1.17      We are proposing an amendment which makes aspects of this bill apply retrospectively to a number of major coal seam gas projects and coal mines that Minister Burke has already approved. This is important as only one month before introducing this bill the Minister approved four big potentially very risky projects in New South Wales-the Gloucester coal seam gas mine, and the Maules Creek, Boggabri and Tarrawonga coal mines. Work has not yet commenced on these projects, so it is not too late for the water impacts of these massive projects to be properly assessed under our national environment laws. For the three big Queensland coal seam gas projects approved by the minister more than two years ago, work has already commenced. However what is needed is for the water impacts of those projects to be properly assessed and publicly reported. The Government and decision makers can then use that information about water impacts to inform future decisions about any further coal seam gas developments.

1.18       We are also proposing an amendment which would give landowners and occupiers across Australia the right to say no to coal seam gas and large coal mines on their land. 

1.19      Using the corporations power under the Constitution, this amendment would stop the federal Environment Minister from approving a coal or coal seam gas project being assessed under our national environment laws unless the Minister was satisfied that the landowner and any occupier of the land had:

1.20      Importantly, this amendment would not change the principle that ownership of minerals rest with the crown. The state will continue to own minerals, however this amendment would give landholders the right to protect their land from the uncertainty of long term impacts on water resources should they decide the risks are simply too great. If governments want to extract the resource, they can still use their acquisition powers to buy out the landholder, so the amendment would not prevent development of these resources at all costs - but it does lift the bar to better protect our agricultural communities.

1.21      As stated above, as all coal and coal seam gas projects can be expected to be developed by constitutional corporations there is no Constitutional obstacle to the Commonwealth using that head of power to put in place nationally consistent protection for Australia landholders.  We are sadly very confident that if left to state governments our landholders will be without this basic protection for decades to come.

1.22      It is also important to note that this landholder rights requirement is additional to, rather a substitute for, the thorough impact assessments that are needed to ensure that both on-farm and off farm impacts of coal seam gas and coal projects (on our agricultural communities and the natural environment) are properly considered by decision makers.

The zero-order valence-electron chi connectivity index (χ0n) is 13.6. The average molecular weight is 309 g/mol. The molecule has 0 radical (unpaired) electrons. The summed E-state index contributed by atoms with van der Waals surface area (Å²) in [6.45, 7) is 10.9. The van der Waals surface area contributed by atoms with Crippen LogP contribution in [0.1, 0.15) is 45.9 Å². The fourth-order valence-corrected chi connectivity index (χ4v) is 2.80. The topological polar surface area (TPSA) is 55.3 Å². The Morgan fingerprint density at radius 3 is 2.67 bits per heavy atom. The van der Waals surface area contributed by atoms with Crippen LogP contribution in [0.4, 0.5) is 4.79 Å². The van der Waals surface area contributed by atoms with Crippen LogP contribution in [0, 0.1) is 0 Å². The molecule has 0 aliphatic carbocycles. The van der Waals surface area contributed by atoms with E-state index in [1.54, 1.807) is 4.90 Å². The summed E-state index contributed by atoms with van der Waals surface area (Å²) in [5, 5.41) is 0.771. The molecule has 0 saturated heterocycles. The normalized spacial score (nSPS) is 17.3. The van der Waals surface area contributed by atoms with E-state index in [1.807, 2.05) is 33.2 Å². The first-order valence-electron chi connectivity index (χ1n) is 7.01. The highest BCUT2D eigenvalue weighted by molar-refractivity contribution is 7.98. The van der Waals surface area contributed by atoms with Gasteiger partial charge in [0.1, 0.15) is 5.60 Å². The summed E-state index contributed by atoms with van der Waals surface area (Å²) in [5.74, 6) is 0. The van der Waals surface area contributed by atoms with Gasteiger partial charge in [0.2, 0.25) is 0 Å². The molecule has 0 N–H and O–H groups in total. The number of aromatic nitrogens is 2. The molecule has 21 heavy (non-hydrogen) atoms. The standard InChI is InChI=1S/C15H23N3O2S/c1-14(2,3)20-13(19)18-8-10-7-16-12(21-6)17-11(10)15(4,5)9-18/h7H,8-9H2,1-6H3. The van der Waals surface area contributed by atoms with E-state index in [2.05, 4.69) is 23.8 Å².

1.23      In addition to allowing landholders the right to deem the risk of coal and coal seam gas as too high, this bill would also greatly strengthen the negotiating position of Australian landholders who chose to negotiate with multinational resource companies about resource development on their land.  Far too many of Queensland's farmers have been forced to negotiate without having the choice to walk away.

1.24      There is community outrage across Australia about the grossly inequitable situation far too many Australian farmers currently face when multinational companies come knocking, seeking to develop coal and coal seam gas projects on their land.

1.25      Amending this bill is a clear opportunity to deal with this issue, and ensure farmers across Australia have the right to say no.

1.26      The bill currently limits the extent of this water protection to significant impacts from coal and coal seam gas activities. The Greens are proposing that this new water protection should extend to impacts from shale and tight gas mining, and underground coal gasification. We are concerned that these nascent fossil fuel industries also pose significant risks to our water resources requiring proper national scrutiny. Western Australia for example, is estimated to hold 288 trillion cubic feet of shale gas - approximately twice the gas that is held in Western Australia's extensive offshore areas.

1.27      Rather than being on the back foot yet again, scrambling to patch together protections after significant projects have already been waved through without adequate scrutiny, the Government should act now to protect our water from these industries. This amendment would see us take a precautionary approach to new, potentially high risk industries. However the Gillard Government's proclivity to embracing high risk approaches to regulating high risk industries (such as the questionable use of 'adaptive management' and their love of 'conditional approvals') suggests that national leadership on this issue is sadly very unlikely.


1.28      The Australian Greens support this bill, however recommend that the Senate adopt amendments proposed by the Greens which:

1. Ensure consistent treatment of all nationally protected species and wild places, and ensure that responsibility for assessing and approving Australia's most environmentally damaging projects must remain with the federal Environment Minister.

2. Give landholders the right to say no to coal and coal seam gas developments proceeding on their land.

3. Require that the water impacts of recently approved coal and coal seam gas projects which will significantly impact our water resources are subjected to proper scrutiny under our national environment laws.

4. Extend this protection for our national water resources to include significant impacts from shale and tight gas mining, and underground coal gasification.


Senator Larissa Waters
Australian Greens spokesperson for mining